When is a lie not a lie?

The word “paltering” describes a truthful statement meant to mislead. It is a ruse favoured by politicians, negotiators and corporate spokespeople alike, although I dare say most people have tried it.

For example: perhaps you are trying to avoid a direct question about your job search from your current boss.

Instead of saying: “Yes, I am looking for a new job and have an interview scheduled for Friday”, you might instead tell your boss to her face that there is no job that could give you the sense of satisfaction you get in your current role.

By saying something that is ostensibly true but misses out some key information – i.e. that you are on the search for a new role despite any satisfaction you might get from your current one – you are paltering.

Another famous example would be a certain former US president claiming on television: “I did not have sexual relations with that woman”, a claim which led to lengthy and detailed discussions in court about what exactly such relations might entail.

Where I come from, another way to describe paltering is “weasel words”. These days, we can also describe non-truths as “alternative facts”.

According to Alex Fradera, a writer for the British Psychological Society Research Digest, people tend to feel better about themselves if they palter as opposed to saying an outright lie. By not being a liar, while not being entirely truthful, the palterer can convince themselves that they are essentially decent because no one could say their pants were on fire.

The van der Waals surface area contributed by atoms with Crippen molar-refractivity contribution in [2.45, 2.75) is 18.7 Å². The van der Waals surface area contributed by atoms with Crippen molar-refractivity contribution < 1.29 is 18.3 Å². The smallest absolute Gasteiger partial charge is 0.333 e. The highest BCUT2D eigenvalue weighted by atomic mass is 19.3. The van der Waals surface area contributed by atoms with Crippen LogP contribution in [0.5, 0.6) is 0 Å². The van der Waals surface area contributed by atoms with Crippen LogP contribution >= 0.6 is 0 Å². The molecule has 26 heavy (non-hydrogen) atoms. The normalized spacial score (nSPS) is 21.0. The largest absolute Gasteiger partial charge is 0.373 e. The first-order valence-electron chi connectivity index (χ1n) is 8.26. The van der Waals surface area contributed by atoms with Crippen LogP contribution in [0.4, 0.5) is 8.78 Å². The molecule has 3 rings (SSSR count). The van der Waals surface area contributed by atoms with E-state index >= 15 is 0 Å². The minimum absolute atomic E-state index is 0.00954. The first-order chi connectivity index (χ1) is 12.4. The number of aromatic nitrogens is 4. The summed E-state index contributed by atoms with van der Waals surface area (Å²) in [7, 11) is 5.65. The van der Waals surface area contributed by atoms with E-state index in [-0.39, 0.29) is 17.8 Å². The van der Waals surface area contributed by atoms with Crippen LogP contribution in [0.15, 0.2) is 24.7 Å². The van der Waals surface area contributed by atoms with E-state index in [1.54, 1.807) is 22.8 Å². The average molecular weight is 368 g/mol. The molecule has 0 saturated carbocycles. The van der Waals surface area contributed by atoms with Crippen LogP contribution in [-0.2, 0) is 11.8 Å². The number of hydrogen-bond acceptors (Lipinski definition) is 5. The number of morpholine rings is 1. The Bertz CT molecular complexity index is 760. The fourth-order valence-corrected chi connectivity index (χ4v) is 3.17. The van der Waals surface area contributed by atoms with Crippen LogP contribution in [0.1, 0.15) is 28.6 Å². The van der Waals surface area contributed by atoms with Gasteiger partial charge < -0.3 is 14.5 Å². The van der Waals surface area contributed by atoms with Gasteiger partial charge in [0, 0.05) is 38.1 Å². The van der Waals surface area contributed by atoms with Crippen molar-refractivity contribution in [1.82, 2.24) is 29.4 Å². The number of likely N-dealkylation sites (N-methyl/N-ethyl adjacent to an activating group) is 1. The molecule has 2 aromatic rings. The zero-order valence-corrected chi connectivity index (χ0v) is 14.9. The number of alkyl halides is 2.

What Mr Fradera discovered is that people dislike palterers, when found out, as much as they do liars.

He describes a experiment in which one participant imagined selling a car that ran well except for an occasional, mysterious engine problem. When asked by the potential buyer if there were any problems with the car, the palterer responded with the true fact that the car mostly ran very smoothly. They ended up feeling pretty smug about not having really lied, but when the buyer was asked how they felt about the imagined transaction, they were just as miffed having potentially ending up with a dud car.

Another truth revealed by Mr Fradera is that paltering is very common. In the workplace, it may be a useful tool to avoid dealing with uncomfortable facts. But what the research reveals is that it is no less damaging to your reputation to relationships if you palter than it is to lie. Maybe it would just be better if the truth were told. 

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